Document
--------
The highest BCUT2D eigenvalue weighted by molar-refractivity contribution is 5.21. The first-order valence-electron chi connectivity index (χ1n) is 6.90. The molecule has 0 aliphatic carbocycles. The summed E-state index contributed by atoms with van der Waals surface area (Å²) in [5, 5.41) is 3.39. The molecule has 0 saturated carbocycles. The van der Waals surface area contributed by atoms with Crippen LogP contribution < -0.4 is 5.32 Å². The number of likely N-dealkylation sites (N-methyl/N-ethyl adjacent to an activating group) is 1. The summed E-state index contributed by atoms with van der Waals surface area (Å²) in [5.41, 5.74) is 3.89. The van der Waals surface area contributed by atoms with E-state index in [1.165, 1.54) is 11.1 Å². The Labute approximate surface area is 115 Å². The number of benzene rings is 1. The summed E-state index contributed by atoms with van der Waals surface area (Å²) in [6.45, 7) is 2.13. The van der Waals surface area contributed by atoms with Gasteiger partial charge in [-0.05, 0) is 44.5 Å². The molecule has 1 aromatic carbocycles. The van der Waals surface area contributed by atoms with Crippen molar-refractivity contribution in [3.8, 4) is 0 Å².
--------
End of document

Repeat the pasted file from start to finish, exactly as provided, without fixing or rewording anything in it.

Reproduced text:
The highest BCUT2D eigenvalue weighted by molar-refractivity contribution is 5.21. The first-order valence-electron chi connectivity index (χ1n) is 6.90. The molecule has 0 aliphatic carbocycles. The summed E-state index contributed by atoms with van der Waals surface area (Å²) in [5, 5.41) is 3.39. The molecule has 0 saturated carbocycles. The van der Waals surface area contributed by atoms with Crippen LogP contribution < -0.4 is 5.32 Å². The number of likely N-dealkylation sites (N-methyl/N-ethyl adjacent to an activating group) is 1. The summed E-state index contributed by atoms with van der Waals surface area (Å²) in [5.41, 5.74) is 3.89. The van der Waals surface area contributed by atoms with E-state index in [1.165, 1.54) is 11.1 Å². The Labute approximate surface area is 115 Å². The number of benzene rings is 1. The summed E-state index contributed by atoms with van der Waals surface area (Å²) in [6.45, 7) is 2.13. The van der Waals surface area contributed by atoms with Gasteiger partial charge in [-0.05, 0) is 44.5 Å². The molecule has 1 aromatic carbocycles. The van der Waals surface area contributed by atoms with Crippen molar-refractivity contribution in [3.8, 4) is 0 Å².